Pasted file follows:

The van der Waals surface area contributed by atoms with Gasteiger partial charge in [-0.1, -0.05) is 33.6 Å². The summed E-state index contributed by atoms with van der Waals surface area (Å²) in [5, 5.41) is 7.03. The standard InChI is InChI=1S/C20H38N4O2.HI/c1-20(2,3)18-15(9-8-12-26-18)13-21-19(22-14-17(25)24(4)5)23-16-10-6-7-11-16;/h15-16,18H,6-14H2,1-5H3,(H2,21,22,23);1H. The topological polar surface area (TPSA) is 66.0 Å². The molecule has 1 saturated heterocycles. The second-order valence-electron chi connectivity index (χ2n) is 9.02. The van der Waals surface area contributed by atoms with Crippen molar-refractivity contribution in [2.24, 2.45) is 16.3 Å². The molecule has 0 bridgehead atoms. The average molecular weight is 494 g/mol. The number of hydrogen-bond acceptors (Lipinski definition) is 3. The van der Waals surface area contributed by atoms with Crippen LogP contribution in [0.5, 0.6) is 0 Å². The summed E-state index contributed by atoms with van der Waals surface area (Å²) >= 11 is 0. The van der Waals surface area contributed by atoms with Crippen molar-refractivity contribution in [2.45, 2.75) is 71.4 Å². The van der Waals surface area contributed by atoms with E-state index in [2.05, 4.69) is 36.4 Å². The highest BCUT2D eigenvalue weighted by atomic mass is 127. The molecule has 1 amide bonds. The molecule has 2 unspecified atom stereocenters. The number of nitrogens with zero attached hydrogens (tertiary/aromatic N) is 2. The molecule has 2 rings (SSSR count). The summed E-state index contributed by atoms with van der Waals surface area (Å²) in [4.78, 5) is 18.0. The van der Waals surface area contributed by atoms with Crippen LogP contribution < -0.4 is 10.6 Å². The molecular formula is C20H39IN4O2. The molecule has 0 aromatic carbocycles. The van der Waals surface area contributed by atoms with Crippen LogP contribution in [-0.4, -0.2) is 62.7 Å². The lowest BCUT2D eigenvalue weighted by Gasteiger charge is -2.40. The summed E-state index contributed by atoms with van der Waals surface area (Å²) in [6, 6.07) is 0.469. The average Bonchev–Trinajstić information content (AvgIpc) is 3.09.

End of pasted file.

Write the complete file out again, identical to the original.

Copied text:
The van der Waals surface area contributed by atoms with Gasteiger partial charge in [-0.1, -0.05) is 33.6 Å². The summed E-state index contributed by atoms with van der Waals surface area (Å²) in [5, 5.41) is 7.03. The standard InChI is InChI=1S/C20H38N4O2.HI/c1-20(2,3)18-15(9-8-12-26-18)13-21-19(22-14-17(25)24(4)5)23-16-10-6-7-11-16;/h15-16,18H,6-14H2,1-5H3,(H2,21,22,23);1H. The topological polar surface area (TPSA) is 66.0 Å². The molecule has 1 saturated heterocycles. The second-order valence-electron chi connectivity index (χ2n) is 9.02. The van der Waals surface area contributed by atoms with Crippen molar-refractivity contribution in [2.24, 2.45) is 16.3 Å². The molecule has 0 bridgehead atoms. The average molecular weight is 494 g/mol. The number of hydrogen-bond acceptors (Lipinski definition) is 3. The van der Waals surface area contributed by atoms with Crippen LogP contribution in [0.5, 0.6) is 0 Å². The summed E-state index contributed by atoms with van der Waals surface area (Å²) >= 11 is 0. The van der Waals surface area contributed by atoms with Crippen molar-refractivity contribution in [2.45, 2.75) is 71.4 Å². The van der Waals surface area contributed by atoms with E-state index in [2.05, 4.69) is 36.4 Å². The highest BCUT2D eigenvalue weighted by atomic mass is 127. The molecule has 1 amide bonds. The molecule has 2 unspecified atom stereocenters. The number of nitrogens with zero attached hydrogens (tertiary/aromatic N) is 2. The molecule has 2 rings (SSSR count). The summed E-state index contributed by atoms with van der Waals surface area (Å²) in [4.78, 5) is 18.0. The van der Waals surface area contributed by atoms with Crippen LogP contribution < -0.4 is 10.6 Å². The molecular formula is C20H39IN4O2. The molecule has 0 aromatic carbocycles. The van der Waals surface area contributed by atoms with Crippen LogP contribution in [-0.4, -0.2) is 62.7 Å². The lowest BCUT2D eigenvalue weighted by Gasteiger charge is -2.40. The summed E-state index contributed by atoms with van der Waals surface area (Å²) in [6, 6.07) is 0.469. The average Bonchev–Trinajstić information content (AvgIpc) is 3.09.